The district covers a wide area, stretching from the southern neighborhoods of Columbia to the northwest, along Interstate 26 into portions of Lexington County.

Candidate John Holler of Columbia agrees the city is falling behind its competitors in the Upstate and Lowcountry, but he doesn’t think that’s entirely the fault of local leaders.

“Greenville, for a long time, had industry that Columbia does not have. Charleston has the coast that Columbia does not have,” said Holler. “We have our rivers, our universities, great technical (school) system. ... We have a workforce, we have a good education system, to recruit with vigor those kinds of companies to raise our tax base and get the things we really want.”

Voters may pick head of SC’s schools for the last time

At the same time that S.C. voters will be picking the state’s superintendent of education this November, they will decide if they should continue to elect the state’s top education official.

Earlier this year, the Legislature approved putting a constitutional amendment on November’s ballot that would change the way the state’s school system is overseen, making the superintendent of education a position appointed by the governor, not elected by voters.

The state’s constitutional ballot commission approved the language for that question, which voters will answer, Thursday.

Currently, voters directly elect the head of the state Education Department every four years. Former state Rep. Molly Spearman, a Republican, was elected to oversee S.C. schools in 2014 and is running for a second, four-year term this fall against Democrat Israel Romero.

At the same time, voters will decide if they would rather have the governor appoint the education superintendent, subject to qualifications for the job to be set by the Legislature. That change would give the governor’s office more control over education policy and allow voters to directly judge the state’s chief executive based on how the state’s schools are performing.

Republicans generally have favored the idea. Some Democrats oppose it.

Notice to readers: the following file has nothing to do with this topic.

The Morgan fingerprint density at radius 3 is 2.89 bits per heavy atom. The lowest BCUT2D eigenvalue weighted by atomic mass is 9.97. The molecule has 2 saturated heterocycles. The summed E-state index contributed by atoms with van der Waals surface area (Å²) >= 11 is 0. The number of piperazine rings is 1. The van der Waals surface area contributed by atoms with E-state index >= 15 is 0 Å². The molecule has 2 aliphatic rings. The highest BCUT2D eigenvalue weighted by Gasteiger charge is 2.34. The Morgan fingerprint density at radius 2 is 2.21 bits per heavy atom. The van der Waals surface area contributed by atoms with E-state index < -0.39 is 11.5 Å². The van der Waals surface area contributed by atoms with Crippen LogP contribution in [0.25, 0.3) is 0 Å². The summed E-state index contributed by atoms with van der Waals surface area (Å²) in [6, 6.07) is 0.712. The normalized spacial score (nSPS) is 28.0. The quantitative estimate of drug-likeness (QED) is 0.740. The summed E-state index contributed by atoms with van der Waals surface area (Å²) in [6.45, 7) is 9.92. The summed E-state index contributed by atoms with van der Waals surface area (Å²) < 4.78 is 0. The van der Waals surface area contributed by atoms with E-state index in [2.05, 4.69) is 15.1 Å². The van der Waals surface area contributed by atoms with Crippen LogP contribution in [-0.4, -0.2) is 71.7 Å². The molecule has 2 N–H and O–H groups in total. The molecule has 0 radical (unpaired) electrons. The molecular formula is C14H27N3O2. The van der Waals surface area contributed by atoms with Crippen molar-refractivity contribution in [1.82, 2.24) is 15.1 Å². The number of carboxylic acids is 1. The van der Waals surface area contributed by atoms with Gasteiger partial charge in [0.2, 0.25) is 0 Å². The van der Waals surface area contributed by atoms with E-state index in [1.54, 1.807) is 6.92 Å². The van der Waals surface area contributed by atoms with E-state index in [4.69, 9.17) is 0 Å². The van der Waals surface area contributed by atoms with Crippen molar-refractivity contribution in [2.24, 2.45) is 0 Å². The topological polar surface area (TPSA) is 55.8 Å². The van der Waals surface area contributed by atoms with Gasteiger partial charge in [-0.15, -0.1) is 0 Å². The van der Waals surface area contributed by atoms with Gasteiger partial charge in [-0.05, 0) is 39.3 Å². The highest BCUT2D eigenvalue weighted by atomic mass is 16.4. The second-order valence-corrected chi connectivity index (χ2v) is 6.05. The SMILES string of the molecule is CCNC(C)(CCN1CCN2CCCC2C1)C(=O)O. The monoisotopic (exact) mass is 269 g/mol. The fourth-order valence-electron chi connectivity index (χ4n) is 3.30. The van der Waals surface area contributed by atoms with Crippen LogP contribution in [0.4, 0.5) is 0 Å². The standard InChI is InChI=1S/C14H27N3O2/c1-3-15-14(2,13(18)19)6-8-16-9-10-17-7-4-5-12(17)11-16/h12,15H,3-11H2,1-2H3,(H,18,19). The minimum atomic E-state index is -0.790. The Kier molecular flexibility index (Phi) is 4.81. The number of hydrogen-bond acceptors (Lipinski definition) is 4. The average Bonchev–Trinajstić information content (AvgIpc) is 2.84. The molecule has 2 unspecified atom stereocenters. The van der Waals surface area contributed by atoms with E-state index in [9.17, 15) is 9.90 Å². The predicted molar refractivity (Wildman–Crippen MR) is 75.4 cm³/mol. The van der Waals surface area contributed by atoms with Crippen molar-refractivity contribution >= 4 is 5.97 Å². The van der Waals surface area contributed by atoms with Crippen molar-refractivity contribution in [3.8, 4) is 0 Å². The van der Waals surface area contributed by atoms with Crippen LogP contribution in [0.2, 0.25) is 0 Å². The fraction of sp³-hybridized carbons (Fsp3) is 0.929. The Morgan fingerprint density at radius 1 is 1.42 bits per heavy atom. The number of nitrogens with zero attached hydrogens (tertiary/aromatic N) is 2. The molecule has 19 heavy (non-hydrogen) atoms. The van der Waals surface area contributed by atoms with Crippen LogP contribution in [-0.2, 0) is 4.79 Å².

State education superintendent was the last statewide post held by a Democrat. Since 2011, however, the job — like every other statewide post in South Carolina — has been held by a Republican.

The move would remove one of eight statewide constitutional officers whom voters now vote on every four years, reducing a crowded ballot that now includes the state treasurer, comptroller general and commissioner of agriculture.

Spearman, the current superintendent, favors the change, saying it would ensure the governor and superintendent share a common vision for the state’s schools and allow educators, who wouldn’t run for political office, to hold the post.

The superintendent elected this year will serve until January 2023. The governor will appoint a replacement if the post comes open before then.

Until 2014, S.C. voters elected the adjutant general to head the state’s National Guard. Maj. Gen. Robert Livingston was elected to the post that year. Thanks to a similar amendment adopted that year, the governor will decide on the next adjutant general when Livingston’s term expires next January.

Crangle is American Party nominee, too

Longtime government watchdog John Crangle has picked up a second endorsement in his race for the S.C. House of Representatives.

Crangle, the former head of the Common Cause public advocacy group, already was the Democratic nominee for the House District 75 seat in Richland County, running against four-term GOP incumbent Kirkman Finlay.

In July, Crangle also won the nomination of the small, centrist American Party at that party’s state convention. That will give Crangle two places on November’s ballot.

Crangle said the American Party nomination gives him a platform to reach “disgruntled Republicans” who care about issues that he wants to highlight, including education and public corruption.

Promising to help root out corruption at the State House, Crangle also wants to abolish the S.C. House. He thinks that would allow the state Senate to become a full-time legislative body and eliminate potential conflicts of interest.

The American Party also nominated another Democrat in an S.C. House race. Robin Gause of Horry County, running for the S.C. House’s District 106 seat, also has the nomination of the Working Families Party.

John Crangle is the Executive Director of Common Cause in South Carolina and he recently wrote a book on Operation Lost Trust, an FBI sting that saw 18 South Carolina legislators indicted in the 1990s for corruption charges.